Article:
Muscles In The Neck
By Robert Lim, PTA
The neck muscles are responsible for the functional movement of the head in the cervical spine region in all directions. The muscles of the neck are comprised of a complex number of different muscle groups. They can be subdivided into anterior (front), lateral (sides), and posterior (back) groups based on their position in the neck. Further, they can be divided into specific groups based on several factors, including depth of muscle, the muscle’s position, and the muscle’s overall function.
Anterior Neck Muscles
The first group of muscles in the neck we will talk about will be the neck’s anterior muscles. The major muscles in the anterior section of the neck are the platysma, sternocleidomastoid, and the subclavius muscle. Further, the platysma muscle is a superficial muscle in the neck. It originates directly from the skin overlying above and below the clavicle bone, passing superiorly to insert on to the skin overlying the region of the lower jaw.
The platysma is involved in facial expression, pulling the corners of the mouth down, such as making the expression sad. The platysma is the muscle used to stretch the skin to allow grooming such as shaving and grooming with less difficulty. Further, the sternocleidomastoid is a large, superficial muscle of the neck. This muscle runs diagonally beneath the skin when the head is turned to the opposite side.
Unilateral (one-sided) contraction of the sternocleidomastoid muscle produces lateral rotation of the head. Bilateral (both sides) contraction of the muscle produces flexion of the neck. Further, the subclavius is a small muscle located beneath the clavicle. It originates from the 1st rib and passes superiorly and laterally to insert onto the clavicle’s lower border. Further, the subclavius’s major function is to pull the clavicle towards the sternum, reinforcing the sternoclavicular joint.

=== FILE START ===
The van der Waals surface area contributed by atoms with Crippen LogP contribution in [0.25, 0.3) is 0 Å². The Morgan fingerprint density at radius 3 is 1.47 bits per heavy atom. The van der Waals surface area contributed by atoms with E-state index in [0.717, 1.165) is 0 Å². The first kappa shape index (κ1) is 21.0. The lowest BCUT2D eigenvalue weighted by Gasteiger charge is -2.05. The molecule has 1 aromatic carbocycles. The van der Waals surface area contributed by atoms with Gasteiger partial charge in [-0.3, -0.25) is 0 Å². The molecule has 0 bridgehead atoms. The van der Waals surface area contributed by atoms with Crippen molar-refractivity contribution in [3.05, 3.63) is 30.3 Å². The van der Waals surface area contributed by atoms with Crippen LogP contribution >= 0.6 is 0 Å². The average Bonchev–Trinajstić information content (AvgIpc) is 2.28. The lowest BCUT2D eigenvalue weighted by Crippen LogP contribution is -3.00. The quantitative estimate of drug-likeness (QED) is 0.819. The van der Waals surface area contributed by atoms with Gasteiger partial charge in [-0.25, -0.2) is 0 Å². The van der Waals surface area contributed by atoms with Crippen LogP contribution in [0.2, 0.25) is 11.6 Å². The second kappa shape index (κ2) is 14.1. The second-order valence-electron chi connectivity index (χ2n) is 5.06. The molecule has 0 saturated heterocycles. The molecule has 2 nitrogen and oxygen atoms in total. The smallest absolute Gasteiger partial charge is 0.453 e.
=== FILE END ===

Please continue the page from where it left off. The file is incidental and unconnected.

Lateral Neck Muscles
The second group of muscles in the neck is the lateral neck muscles. These muscles are responsible for flexion and lateral flexion of the neck in the cervical region. These muscles play an important role in the stabilization of the cervical vertebral column. Further, there are four major lateral neck muscles: longus capitis, longus cervices, rectus capitis anterior, and rectus capitis lateralis.
The longus capitis muscle originates from the tubercles of the transverse processes of C3-C6. It inserts onto the inferior surface of the occipital bone.
The longus cervicis originates from the C5-T3 vertebrae. It inserts onto C2-C4, the anterior tubercles of C5-C6, and the tubercle of the anterior arch of the atlas.
Let’s look at the rectus capitis anterior and rectus capitis lateralis. Rectus capitis anterior originates from the atlas and inserts to the foramen magnum on the occipital bone base. Rectus capitis lateralis extends from the atlas’ transverse process to the internal aspect of the occipital bone.
Posterior Neck Muscles
The third group of muscles in the neck is the posterior muscles. These muscles are responsible for the extension of the neck. Unilateral contraction produces lateral flexion and rotation to the same side. Further, the muscles that are responsible for this are Splenius capitis and splenius cervicis muscles. Other posterior neck muscles include muscles from the Suboccipital muscles.
The sub occipital muscles are made up of four small, paired muscles. These muscles are Rectus capitis posterior major, Rectus capitis posterior minor, Obliquus capitis inferior, and the Obliquus capitis superior muscle. Further, another subgroup is the transversospinalis muscles. These muscles are split into smaller groups depending on location in which they are active.
As a group, the transversospinalis muscles extend, laterally flexes, and contralaterally rotates the neck at each of the spinal joints; it extends and laterally flexes the head at the atlanto-occipital joint. The transversopsinalis muscles’ muscles are Semispinalis capitis, Semispinalis cervicis, Rotatores cervicis, Interspinales cervicis, and the Intertransversarii.
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Written by: Robert Lim, PTA